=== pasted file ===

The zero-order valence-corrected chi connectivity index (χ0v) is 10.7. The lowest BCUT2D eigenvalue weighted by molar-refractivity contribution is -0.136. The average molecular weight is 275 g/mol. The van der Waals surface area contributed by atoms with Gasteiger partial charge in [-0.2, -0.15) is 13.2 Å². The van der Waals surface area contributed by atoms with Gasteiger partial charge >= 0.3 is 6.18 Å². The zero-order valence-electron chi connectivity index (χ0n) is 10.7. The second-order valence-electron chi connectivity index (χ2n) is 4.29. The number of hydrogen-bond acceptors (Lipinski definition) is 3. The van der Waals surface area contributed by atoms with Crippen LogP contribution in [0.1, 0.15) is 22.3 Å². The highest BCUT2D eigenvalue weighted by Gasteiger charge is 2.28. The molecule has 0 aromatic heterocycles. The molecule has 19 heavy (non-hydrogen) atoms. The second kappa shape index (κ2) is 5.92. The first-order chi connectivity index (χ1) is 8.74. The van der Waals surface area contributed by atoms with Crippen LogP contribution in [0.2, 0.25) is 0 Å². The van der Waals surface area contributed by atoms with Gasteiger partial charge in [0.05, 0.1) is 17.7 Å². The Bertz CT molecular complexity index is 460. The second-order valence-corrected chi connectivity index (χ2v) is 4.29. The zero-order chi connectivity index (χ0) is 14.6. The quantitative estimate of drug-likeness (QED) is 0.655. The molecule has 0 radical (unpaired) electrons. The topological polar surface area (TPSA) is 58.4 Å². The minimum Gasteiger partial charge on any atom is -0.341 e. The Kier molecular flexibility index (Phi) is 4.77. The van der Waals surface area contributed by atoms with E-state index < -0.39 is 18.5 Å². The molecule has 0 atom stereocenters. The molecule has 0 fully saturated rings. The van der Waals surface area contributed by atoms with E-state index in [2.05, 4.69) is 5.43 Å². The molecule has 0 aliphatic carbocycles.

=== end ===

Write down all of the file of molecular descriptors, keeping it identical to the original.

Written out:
The zero-order valence-corrected chi connectivity index (χ0v) is 10.7. The lowest BCUT2D eigenvalue weighted by molar-refractivity contribution is -0.136. The average molecular weight is 275 g/mol. The van der Waals surface area contributed by atoms with Gasteiger partial charge in [-0.2, -0.15) is 13.2 Å². The van der Waals surface area contributed by atoms with Gasteiger partial charge >= 0.3 is 6.18 Å². The zero-order valence-electron chi connectivity index (χ0n) is 10.7. The second-order valence-electron chi connectivity index (χ2n) is 4.29. The number of hydrogen-bond acceptors (Lipinski definition) is 3. The van der Waals surface area contributed by atoms with Crippen LogP contribution in [0.1, 0.15) is 22.3 Å². The highest BCUT2D eigenvalue weighted by Gasteiger charge is 2.28. The molecule has 0 aromatic heterocycles. The molecule has 19 heavy (non-hydrogen) atoms. The second kappa shape index (κ2) is 5.92. The first-order chi connectivity index (χ1) is 8.74. The van der Waals surface area contributed by atoms with Crippen LogP contribution in [0.2, 0.25) is 0 Å². The van der Waals surface area contributed by atoms with Gasteiger partial charge in [0.05, 0.1) is 17.7 Å². The Bertz CT molecular complexity index is 460. The second-order valence-corrected chi connectivity index (χ2v) is 4.29. The zero-order chi connectivity index (χ0) is 14.6. The quantitative estimate of drug-likeness (QED) is 0.655. The molecule has 0 radical (unpaired) electrons. The topological polar surface area (TPSA) is 58.4 Å². The minimum Gasteiger partial charge on any atom is -0.341 e. The Kier molecular flexibility index (Phi) is 4.77. The van der Waals surface area contributed by atoms with E-state index < -0.39 is 18.5 Å². The molecule has 0 atom stereocenters. The molecule has 0 fully saturated rings. The van der Waals surface area contributed by atoms with E-state index in [2.05, 4.69) is 5.43 Å². The molecule has 0 aliphatic carbocycles.